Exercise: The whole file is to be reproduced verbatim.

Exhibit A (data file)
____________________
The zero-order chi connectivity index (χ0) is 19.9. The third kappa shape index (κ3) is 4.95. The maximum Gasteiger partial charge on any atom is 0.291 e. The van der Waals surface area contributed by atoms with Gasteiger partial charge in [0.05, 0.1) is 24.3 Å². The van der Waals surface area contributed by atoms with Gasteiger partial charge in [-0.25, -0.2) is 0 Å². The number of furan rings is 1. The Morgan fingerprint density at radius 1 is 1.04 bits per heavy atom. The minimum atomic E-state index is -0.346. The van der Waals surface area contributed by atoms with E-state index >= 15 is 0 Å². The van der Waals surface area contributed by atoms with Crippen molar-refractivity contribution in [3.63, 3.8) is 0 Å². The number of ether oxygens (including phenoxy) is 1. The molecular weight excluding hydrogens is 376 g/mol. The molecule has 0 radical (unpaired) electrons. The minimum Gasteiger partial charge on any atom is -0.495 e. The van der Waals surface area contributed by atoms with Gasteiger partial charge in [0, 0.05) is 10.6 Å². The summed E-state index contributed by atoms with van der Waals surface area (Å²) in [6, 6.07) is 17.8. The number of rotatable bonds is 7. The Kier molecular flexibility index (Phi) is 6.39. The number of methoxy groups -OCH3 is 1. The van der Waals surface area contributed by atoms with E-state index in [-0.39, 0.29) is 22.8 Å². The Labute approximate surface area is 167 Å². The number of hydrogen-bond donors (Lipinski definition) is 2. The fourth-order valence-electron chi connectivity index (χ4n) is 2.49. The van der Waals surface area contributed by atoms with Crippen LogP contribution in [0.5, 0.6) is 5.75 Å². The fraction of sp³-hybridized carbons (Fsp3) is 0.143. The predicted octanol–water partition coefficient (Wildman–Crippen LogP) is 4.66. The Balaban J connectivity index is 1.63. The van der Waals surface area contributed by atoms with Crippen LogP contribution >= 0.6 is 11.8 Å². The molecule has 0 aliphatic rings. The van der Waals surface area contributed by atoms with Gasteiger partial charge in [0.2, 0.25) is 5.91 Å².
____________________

The zero-order chi connectivity index (χ0) is 19.9. The third kappa shape index (κ3) is 4.95. The maximum Gasteiger partial charge on any atom is 0.291 e. The van der Waals surface area contributed by atoms with Gasteiger partial charge in [0.05, 0.1) is 24.3 Å². The van der Waals surface area contributed by atoms with Gasteiger partial charge in [-0.25, -0.2) is 0 Å². The number of furan rings is 1. The Morgan fingerprint density at radius 1 is 1.04 bits per heavy atom. The minimum atomic E-state index is -0.346. The van der Waals surface area contributed by atoms with E-state index >= 15 is 0 Å². The van der Waals surface area contributed by atoms with Crippen molar-refractivity contribution in [3.63, 3.8) is 0 Å². The number of ether oxygens (including phenoxy) is 1. The molecular weight excluding hydrogens is 376 g/mol. The molecule has 0 radical (unpaired) electrons. The minimum Gasteiger partial charge on any atom is -0.495 e. The van der Waals surface area contributed by atoms with Gasteiger partial charge in [0, 0.05) is 10.6 Å². The summed E-state index contributed by atoms with van der Waals surface area (Å²) in [6, 6.07) is 17.8. The number of rotatable bonds is 7. The Kier molecular flexibility index (Phi) is 6.39. The number of methoxy groups -OCH3 is 1. The van der Waals surface area contributed by atoms with E-state index in [-0.39, 0.29) is 22.8 Å². The Labute approximate surface area is 167 Å². The number of hydrogen-bond donors (Lipinski definition) is 2. The fourth-order valence-electron chi connectivity index (χ4n) is 2.49. The van der Waals surface area contributed by atoms with Crippen LogP contribution in [0.5, 0.6) is 5.75 Å². The fraction of sp³-hybridized carbons (Fsp3) is 0.143. The predicted octanol–water partition coefficient (Wildman–Crippen LogP) is 4.66. The Balaban J connectivity index is 1.63. The van der Waals surface area contributed by atoms with Crippen LogP contribution >= 0.6 is 11.8 Å². The molecule has 0 aliphatic rings. The van der Waals surface area contributed by atoms with Gasteiger partial charge in [0.2, 0.25) is 5.91 Å².